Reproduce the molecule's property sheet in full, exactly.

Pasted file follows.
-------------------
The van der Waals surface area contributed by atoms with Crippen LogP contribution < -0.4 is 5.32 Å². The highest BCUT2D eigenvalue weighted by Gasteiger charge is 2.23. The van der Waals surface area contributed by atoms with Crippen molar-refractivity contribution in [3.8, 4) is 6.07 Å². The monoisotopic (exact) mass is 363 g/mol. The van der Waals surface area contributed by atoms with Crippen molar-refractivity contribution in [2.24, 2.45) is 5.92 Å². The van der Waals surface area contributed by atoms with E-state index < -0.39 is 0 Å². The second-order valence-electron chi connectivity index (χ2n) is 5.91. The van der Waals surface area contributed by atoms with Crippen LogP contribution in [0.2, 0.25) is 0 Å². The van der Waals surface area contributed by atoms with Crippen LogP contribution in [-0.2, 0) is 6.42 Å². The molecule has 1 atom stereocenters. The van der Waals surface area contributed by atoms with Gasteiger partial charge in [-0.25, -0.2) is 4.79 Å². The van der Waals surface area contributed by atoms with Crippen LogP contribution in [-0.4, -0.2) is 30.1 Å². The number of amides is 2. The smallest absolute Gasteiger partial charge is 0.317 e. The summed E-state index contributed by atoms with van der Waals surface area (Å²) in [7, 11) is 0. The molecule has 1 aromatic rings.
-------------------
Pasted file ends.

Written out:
The van der Waals surface area contributed by atoms with Crippen LogP contribution < -0.4 is 5.32 Å². The highest BCUT2D eigenvalue weighted by Gasteiger charge is 2.23. The van der Waals surface area contributed by atoms with Crippen molar-refractivity contribution in [3.8, 4) is 6.07 Å². The monoisotopic (exact) mass is 363 g/mol. The van der Waals surface area contributed by atoms with Crippen molar-refractivity contribution in [2.24, 2.45) is 5.92 Å². The van der Waals surface area contributed by atoms with E-state index < -0.39 is 0 Å². The second-order valence-electron chi connectivity index (χ2n) is 5.91. The van der Waals surface area contributed by atoms with Crippen LogP contribution in [0.2, 0.25) is 0 Å². The van der Waals surface area contributed by atoms with Crippen LogP contribution in [-0.2, 0) is 6.42 Å². The molecule has 1 atom stereocenters. The van der Waals surface area contributed by atoms with Gasteiger partial charge in [-0.25, -0.2) is 4.79 Å². The van der Waals surface area contributed by atoms with Crippen LogP contribution in [-0.4, -0.2) is 30.1 Å². The number of amides is 2. The smallest absolute Gasteiger partial charge is 0.317 e. The summed E-state index contributed by atoms with van der Waals surface area (Å²) in [7, 11) is 0. The molecule has 1 aromatic rings.